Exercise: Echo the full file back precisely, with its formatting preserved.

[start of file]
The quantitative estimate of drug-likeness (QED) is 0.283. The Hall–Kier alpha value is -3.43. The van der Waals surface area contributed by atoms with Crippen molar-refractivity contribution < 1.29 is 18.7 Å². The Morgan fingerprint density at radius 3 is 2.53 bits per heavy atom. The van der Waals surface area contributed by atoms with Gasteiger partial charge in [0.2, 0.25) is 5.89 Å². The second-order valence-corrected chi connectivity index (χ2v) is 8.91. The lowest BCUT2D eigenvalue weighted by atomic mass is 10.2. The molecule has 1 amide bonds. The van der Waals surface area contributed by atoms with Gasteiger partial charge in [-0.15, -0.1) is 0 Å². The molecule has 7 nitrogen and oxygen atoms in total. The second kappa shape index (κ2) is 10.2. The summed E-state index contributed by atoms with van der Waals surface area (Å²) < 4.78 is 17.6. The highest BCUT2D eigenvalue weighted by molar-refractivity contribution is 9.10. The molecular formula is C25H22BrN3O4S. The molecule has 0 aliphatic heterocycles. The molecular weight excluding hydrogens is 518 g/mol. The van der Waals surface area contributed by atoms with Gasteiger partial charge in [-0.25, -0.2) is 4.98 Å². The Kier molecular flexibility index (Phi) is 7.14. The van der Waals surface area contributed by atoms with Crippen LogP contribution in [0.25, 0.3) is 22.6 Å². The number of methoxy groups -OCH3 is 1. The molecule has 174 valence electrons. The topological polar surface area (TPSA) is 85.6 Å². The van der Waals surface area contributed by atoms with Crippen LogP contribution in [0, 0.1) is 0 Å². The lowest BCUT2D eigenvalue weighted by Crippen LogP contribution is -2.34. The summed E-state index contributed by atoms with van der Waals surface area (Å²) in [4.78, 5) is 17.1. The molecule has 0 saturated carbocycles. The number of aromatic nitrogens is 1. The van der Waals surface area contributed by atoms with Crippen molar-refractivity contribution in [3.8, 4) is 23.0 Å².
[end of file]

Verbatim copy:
The quantitative estimate of drug-likeness (QED) is 0.283. The Hall–Kier alpha value is -3.43. The van der Waals surface area contributed by atoms with Crippen molar-refractivity contribution < 1.29 is 18.7 Å². The Morgan fingerprint density at radius 3 is 2.53 bits per heavy atom. The van der Waals surface area contributed by atoms with Gasteiger partial charge in [0.2, 0.25) is 5.89 Å². The second-order valence-corrected chi connectivity index (χ2v) is 8.91. The lowest BCUT2D eigenvalue weighted by atomic mass is 10.2. The molecule has 1 amide bonds. The van der Waals surface area contributed by atoms with Gasteiger partial charge in [-0.15, -0.1) is 0 Å². The molecule has 7 nitrogen and oxygen atoms in total. The second kappa shape index (κ2) is 10.2. The summed E-state index contributed by atoms with van der Waals surface area (Å²) < 4.78 is 17.6. The highest BCUT2D eigenvalue weighted by molar-refractivity contribution is 9.10. The molecular formula is C25H22BrN3O4S. The molecule has 0 aliphatic heterocycles. The molecular weight excluding hydrogens is 518 g/mol. The van der Waals surface area contributed by atoms with Gasteiger partial charge in [-0.25, -0.2) is 4.98 Å². The Kier molecular flexibility index (Phi) is 7.14. The van der Waals surface area contributed by atoms with Crippen LogP contribution in [0.25, 0.3) is 22.6 Å². The number of methoxy groups -OCH3 is 1. The molecule has 174 valence electrons. The topological polar surface area (TPSA) is 85.6 Å². The van der Waals surface area contributed by atoms with Crippen LogP contribution in [0, 0.1) is 0 Å². The lowest BCUT2D eigenvalue weighted by Crippen LogP contribution is -2.34. The summed E-state index contributed by atoms with van der Waals surface area (Å²) in [4.78, 5) is 17.1. The molecule has 0 saturated carbocycles. The number of aromatic nitrogens is 1. The van der Waals surface area contributed by atoms with Crippen molar-refractivity contribution in [3.8, 4) is 23.0 Å².